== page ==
Another spinoff prequel Breaking Bad, Rather call Saul follows Walter White’s filthy lawyer back when he went by his real name – Jimmy McGill (Bob Odenkirk). As the show begins, Jimmy works in a mailroom while getting his law degree as he tries to follow in the footsteps of his older brother Chuck and his girlfriend Kim, who both work at a fancy law firm. But no matter how hard Jimmy tries to be a professional, upright lawyer, most people (especially Chuck) see him as an underrated joker and refuse to take him seriously. Over time, Jimmy begins to see himself as others see him – as “that kind of lawyer guilty people hire. “

The show follows Jimmy’s tragic fall in Saul. He qualifies as an urban hero because, despite his heart of gold, he commits various atrocities that break clear moral codes. His actions, apparently intended to help those he loves, ultimately put them (or himself) in danger. Jimmy’s anger at being put in a box and held back by his brother pushes him beyond rationality and beyond the edge into morally questionable territory. Rather call Saul explains Saul’s evil by elaborating on his sad backstory. However, this show also clearly indicates that there is a certain degree of choice in terms of how evil people ultimately allow themselves to be. Jimmy / Saul is partly created by his environment, but he also chooses to react badly in that environment.


Peaky Blinders


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The Netflix series Peaky Blinders follows Thomas Shelby (Cillian Murphy), a gang leader in 1919 Birmingham, England. Tommy commits numerous crimes and other immoral acts. However, he is also a loving brother, nephew, husband, father and friend. The driving force behind his gang activity is to create the best possible life for himself and his family, but he is already too far wrapped up in destructive patterns of behavior to achieve his goals without causing tragedy.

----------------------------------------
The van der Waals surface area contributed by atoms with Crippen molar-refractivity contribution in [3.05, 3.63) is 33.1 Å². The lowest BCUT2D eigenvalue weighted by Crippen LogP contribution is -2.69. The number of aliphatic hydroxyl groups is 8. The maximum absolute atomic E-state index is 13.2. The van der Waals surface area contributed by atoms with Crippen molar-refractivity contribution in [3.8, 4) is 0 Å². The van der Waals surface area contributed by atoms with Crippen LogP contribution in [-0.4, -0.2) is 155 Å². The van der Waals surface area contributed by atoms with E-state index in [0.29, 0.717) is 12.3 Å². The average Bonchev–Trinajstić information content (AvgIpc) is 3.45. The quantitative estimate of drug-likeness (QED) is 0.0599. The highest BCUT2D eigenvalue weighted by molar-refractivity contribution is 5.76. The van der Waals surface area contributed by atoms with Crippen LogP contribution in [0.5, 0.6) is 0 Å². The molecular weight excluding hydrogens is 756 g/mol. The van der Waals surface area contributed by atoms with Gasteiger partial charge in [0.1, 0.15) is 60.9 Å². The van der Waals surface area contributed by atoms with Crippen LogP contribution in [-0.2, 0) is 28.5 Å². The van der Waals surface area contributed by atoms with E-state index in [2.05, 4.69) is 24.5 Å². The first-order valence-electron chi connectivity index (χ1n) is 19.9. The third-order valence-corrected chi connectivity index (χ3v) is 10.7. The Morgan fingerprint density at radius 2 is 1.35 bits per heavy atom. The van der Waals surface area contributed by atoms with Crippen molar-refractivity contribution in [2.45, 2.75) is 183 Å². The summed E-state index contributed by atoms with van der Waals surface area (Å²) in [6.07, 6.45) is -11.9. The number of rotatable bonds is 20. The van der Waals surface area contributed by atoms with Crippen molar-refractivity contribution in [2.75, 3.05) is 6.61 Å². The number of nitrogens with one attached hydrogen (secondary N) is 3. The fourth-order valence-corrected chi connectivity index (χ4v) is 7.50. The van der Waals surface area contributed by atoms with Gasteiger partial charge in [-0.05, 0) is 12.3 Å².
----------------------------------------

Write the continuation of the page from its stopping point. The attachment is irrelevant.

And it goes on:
Tommy wants to be good, but he’s reluctant to stop being a gang leader and keeping secrets from people. Instead of making big changes in his life to easily get what he really wants, he tries to find what he wants while clinging to a lifestyle where he will never be able to achieve his goals. Tommy’s deterministic ideas about who he “is” prevent him for the time being from becoming the happier, morally better version of himself that he could be. Peaky Blinders suggests that true moral growth and change requires a more fluid sense of self-identity.


Rick and Morty


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Image via Adult Swim

Rick (pronounced by the show’s co-creator, Justin Roiland) is a semi-evil, ingenious scientist who takes his grandson, Morty (also Roiland), on adventures that are not suitable for middle school children through time, space and other dimensions. When Rick does something so horrible that it shocks Morty, Rick’s response is to reveal how massive and complicated the universe is, often to show how indifferent (or inevitable) his breach of morality was. Although Rick seems cold and indifferent, he has cosmic knowledge that others do not, and he uses it to save lives. Granted, he also uses that knowledge for self-serving and / or stupid purposes, such as turning himself into a pickle to avoid going to family therapy.

Rick and Morty suggests that there is more than we know about morality and that even the most knowledgeable people can still be wrong. However, Rick and Morty both learn more about how to be good to each other, suggesting that a relational view of morality is useful and that discussion with others leads to deeper knowledge.